Subject: Re: [boost] Survey: What should an immutable byte sequence data structure be named?
From: David Bergman (David.Bergman_at_[hidden])
Date: 2011-01-28 16:27:43
By the way, why can't we use "const_" as the prefix of whatever such a type would be called? Would it be too tempting to think "const foo" for "cost_foo"? Would that lead developers astray?
boost::const_sequence or boost::const_seq? If we skip the *anything* part of the sequence, we could have boost::const_buf...
On Jan 28, 2011, at 4:23 PM, David Bergman wrote:
> But is not a buffer (with its implicit assumption of being a "bunch of bytes"), since - according to DMB - it is an immutable finite sequence of "anything", i.e., the concept behind std::vector, albeit immutable, so immutable_vector.
> We should definitely separate these two concerns quite clearly and explain *exactly* what the purpose of that immutable finite sequence type is; is it intended *only* for use from text-handling "higher-level" notions? If so, why? And, where did that "sequence of *anything*" come from then?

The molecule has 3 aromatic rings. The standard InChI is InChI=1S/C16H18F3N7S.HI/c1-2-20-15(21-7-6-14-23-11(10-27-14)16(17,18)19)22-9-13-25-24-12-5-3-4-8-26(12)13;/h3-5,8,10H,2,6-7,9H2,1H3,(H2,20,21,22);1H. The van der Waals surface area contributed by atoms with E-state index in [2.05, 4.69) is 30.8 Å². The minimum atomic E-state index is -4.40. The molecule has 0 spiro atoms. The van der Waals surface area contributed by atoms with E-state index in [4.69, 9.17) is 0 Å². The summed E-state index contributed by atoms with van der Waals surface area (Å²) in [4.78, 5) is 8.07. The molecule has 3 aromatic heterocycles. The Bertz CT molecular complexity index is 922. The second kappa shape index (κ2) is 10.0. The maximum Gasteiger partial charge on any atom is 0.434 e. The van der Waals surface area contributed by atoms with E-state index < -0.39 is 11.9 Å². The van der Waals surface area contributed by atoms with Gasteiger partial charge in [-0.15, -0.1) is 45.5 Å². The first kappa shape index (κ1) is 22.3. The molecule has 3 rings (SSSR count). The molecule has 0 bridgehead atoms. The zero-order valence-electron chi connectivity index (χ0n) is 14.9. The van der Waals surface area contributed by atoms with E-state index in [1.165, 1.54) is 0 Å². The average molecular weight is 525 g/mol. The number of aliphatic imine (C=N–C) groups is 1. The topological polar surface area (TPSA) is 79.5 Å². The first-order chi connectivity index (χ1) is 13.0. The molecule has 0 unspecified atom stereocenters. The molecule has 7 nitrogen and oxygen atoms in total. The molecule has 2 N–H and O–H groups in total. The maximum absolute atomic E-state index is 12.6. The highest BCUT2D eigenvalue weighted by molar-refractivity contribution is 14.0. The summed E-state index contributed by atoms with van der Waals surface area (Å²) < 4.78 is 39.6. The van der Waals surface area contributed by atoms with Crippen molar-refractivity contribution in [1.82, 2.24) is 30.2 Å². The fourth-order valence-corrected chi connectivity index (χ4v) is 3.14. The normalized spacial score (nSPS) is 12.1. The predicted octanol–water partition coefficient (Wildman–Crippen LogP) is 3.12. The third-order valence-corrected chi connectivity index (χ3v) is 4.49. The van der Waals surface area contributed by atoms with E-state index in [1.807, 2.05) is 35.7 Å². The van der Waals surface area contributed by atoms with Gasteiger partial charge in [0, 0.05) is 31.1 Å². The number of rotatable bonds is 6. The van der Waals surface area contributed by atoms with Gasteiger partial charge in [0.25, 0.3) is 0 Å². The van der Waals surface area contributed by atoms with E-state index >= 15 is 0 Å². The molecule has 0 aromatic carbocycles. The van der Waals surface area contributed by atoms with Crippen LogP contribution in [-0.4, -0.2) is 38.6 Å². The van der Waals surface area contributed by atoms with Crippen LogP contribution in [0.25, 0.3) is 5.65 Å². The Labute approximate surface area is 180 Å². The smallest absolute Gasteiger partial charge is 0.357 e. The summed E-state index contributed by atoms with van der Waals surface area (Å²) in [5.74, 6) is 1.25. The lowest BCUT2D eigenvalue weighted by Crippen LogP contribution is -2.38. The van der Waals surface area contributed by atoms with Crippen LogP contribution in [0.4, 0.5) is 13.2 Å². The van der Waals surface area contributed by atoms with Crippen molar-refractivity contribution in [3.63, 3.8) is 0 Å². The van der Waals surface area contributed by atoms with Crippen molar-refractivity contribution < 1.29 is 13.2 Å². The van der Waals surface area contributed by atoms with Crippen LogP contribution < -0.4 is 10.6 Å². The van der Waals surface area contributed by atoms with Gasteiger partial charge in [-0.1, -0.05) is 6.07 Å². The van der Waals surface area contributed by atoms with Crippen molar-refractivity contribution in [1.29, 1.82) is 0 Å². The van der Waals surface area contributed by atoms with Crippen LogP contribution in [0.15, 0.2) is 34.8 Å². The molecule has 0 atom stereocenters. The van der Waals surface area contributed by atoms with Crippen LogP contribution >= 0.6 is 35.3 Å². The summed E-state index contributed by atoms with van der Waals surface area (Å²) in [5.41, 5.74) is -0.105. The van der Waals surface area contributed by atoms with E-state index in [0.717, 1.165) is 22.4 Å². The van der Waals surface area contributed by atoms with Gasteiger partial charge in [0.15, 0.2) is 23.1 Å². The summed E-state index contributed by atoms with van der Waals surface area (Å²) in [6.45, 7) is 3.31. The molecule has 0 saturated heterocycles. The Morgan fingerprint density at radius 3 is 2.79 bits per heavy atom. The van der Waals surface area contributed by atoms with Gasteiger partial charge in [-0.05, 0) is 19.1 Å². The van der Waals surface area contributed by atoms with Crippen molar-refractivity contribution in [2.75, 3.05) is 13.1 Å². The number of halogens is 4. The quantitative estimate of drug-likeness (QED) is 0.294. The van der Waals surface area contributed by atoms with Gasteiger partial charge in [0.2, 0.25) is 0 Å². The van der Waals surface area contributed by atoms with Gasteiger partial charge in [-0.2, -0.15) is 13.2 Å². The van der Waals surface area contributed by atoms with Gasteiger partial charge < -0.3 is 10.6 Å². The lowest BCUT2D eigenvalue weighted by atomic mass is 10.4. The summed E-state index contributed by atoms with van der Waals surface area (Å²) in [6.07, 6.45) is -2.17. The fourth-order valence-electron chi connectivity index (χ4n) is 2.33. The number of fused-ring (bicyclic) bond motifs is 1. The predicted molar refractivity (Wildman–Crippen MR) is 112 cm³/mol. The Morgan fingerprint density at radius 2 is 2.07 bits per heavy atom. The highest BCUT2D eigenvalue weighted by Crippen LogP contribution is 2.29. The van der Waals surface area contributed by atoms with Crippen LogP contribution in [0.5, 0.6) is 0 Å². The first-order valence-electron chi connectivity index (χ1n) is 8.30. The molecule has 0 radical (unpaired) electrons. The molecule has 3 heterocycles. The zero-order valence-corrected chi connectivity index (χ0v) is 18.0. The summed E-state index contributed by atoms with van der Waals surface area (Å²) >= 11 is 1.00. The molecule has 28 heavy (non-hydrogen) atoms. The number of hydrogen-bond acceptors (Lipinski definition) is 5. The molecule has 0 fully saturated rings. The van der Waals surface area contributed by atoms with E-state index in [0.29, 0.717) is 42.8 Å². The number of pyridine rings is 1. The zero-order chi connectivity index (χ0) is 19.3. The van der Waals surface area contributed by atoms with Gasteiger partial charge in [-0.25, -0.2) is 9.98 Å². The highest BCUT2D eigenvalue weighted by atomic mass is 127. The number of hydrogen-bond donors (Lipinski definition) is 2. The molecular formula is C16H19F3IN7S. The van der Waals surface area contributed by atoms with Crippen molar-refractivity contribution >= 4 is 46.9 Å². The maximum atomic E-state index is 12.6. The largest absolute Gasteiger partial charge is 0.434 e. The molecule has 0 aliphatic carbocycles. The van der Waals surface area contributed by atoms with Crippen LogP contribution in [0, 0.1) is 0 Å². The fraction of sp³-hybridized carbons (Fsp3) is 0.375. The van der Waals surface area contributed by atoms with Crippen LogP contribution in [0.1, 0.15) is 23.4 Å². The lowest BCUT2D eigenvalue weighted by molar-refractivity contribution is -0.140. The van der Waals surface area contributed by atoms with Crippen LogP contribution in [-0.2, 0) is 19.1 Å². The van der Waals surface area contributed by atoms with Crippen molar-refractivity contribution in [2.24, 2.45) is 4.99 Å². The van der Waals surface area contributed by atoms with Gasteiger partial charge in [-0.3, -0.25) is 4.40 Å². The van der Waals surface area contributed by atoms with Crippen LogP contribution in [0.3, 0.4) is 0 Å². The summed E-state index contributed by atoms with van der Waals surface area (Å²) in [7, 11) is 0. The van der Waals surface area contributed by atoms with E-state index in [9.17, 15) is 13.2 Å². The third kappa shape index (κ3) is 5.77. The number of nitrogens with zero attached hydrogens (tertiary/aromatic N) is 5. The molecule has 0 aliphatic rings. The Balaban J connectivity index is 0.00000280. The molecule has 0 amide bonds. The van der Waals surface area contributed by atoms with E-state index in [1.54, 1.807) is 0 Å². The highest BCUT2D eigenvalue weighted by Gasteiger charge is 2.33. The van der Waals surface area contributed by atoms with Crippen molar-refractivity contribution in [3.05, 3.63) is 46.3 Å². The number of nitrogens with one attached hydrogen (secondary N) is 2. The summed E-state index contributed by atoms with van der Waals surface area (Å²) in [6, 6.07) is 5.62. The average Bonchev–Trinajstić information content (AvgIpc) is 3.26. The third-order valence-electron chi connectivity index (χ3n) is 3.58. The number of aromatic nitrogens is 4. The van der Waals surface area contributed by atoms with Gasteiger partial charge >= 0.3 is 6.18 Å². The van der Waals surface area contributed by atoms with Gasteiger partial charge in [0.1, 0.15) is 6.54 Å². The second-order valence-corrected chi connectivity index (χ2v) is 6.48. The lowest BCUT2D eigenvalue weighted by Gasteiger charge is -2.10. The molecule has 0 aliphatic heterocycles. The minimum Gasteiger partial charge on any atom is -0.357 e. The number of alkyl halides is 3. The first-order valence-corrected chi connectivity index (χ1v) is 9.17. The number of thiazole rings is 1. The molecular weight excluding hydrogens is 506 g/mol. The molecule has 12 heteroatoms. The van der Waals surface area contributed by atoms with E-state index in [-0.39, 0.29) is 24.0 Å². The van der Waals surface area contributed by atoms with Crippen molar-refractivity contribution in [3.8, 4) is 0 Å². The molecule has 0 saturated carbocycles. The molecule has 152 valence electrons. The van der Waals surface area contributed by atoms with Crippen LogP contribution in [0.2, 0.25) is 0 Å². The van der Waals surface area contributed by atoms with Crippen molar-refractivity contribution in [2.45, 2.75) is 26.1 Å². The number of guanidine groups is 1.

> So: boost::immutable_vector (or boost::immutable_array, which fits better w.r.t. part of the immutability - no change of length - but fits poorly on the quite engrained tacit assumptions about an array's runtime characteristics.)
> On Jan 28, 2011, at 4:14 PM, Andrew Sutton wrote:
>> I agree with Dave. Buffer.
>> Python uses "frozen" to describe the same (similar?) property for sets.
>> On Jan 28, 2011 3:10 PM, "Dave Abrahams" <dave_at_[hidden]> wrote:
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